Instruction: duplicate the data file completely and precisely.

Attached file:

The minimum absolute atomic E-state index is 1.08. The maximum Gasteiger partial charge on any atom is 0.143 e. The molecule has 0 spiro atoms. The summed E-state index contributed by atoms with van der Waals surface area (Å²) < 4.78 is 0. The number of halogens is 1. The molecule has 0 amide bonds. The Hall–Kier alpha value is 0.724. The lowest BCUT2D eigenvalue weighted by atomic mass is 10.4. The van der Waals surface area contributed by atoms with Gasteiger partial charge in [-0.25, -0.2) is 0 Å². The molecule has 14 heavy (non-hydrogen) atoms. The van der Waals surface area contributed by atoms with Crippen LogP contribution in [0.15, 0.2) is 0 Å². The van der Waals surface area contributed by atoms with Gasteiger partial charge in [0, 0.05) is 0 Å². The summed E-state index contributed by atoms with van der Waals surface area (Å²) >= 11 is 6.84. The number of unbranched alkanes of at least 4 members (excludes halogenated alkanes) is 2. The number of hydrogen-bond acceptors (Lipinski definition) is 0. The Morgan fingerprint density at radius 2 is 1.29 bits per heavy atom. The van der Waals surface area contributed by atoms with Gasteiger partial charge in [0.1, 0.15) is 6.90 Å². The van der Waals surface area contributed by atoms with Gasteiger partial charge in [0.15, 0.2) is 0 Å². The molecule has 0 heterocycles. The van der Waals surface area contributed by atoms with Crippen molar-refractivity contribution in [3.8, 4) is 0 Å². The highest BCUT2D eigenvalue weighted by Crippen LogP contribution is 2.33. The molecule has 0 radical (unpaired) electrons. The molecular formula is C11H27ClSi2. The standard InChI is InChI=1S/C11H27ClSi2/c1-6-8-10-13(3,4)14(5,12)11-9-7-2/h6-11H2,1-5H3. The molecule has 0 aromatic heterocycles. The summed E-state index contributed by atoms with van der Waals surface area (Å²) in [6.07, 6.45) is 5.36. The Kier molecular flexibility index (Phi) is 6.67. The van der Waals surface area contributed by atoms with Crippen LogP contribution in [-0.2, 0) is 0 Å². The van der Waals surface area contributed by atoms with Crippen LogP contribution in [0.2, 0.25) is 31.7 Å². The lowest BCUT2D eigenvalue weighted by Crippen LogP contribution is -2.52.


The minimum absolute atomic E-state index is 1.08. The maximum Gasteiger partial charge on any atom is 0.143 e. The molecule has 0 spiro atoms. The summed E-state index contributed by atoms with van der Waals surface area (Å²) < 4.78 is 0. The number of halogens is 1. The molecule has 0 amide bonds. The Hall–Kier alpha value is 0.724. The lowest BCUT2D eigenvalue weighted by atomic mass is 10.4. The van der Waals surface area contributed by atoms with Gasteiger partial charge in [-0.25, -0.2) is 0 Å². The molecule has 14 heavy (non-hydrogen) atoms. The van der Waals surface area contributed by atoms with Crippen LogP contribution in [0.15, 0.2) is 0 Å². The van der Waals surface area contributed by atoms with Gasteiger partial charge in [0, 0.05) is 0 Å². The summed E-state index contributed by atoms with van der Waals surface area (Å²) >= 11 is 6.84. The number of unbranched alkanes of at least 4 members (excludes halogenated alkanes) is 2. The number of hydrogen-bond acceptors (Lipinski definition) is 0. The Morgan fingerprint density at radius 2 is 1.29 bits per heavy atom. The van der Waals surface area contributed by atoms with Gasteiger partial charge in [0.1, 0.15) is 6.90 Å². The van der Waals surface area contributed by atoms with Gasteiger partial charge in [0.15, 0.2) is 0 Å². The molecule has 0 heterocycles. The van der Waals surface area contributed by atoms with Crippen molar-refractivity contribution in [3.8, 4) is 0 Å². The highest BCUT2D eigenvalue weighted by Crippen LogP contribution is 2.33. The molecule has 0 radical (unpaired) electrons. The molecular formula is C11H27ClSi2. The standard InChI is InChI=1S/C11H27ClSi2/c1-6-8-10-13(3,4)14(5,12)11-9-7-2/h6-11H2,1-5H3. The molecule has 0 aromatic heterocycles. The summed E-state index contributed by atoms with van der Waals surface area (Å²) in [6.07, 6.45) is 5.36. The Kier molecular flexibility index (Phi) is 6.67. The van der Waals surface area contributed by atoms with Crippen LogP contribution in [-0.2, 0) is 0 Å². The van der Waals surface area contributed by atoms with Crippen LogP contribution in [0.2, 0.25) is 31.7 Å². The lowest BCUT2D eigenvalue weighted by Crippen LogP contribution is -2.52.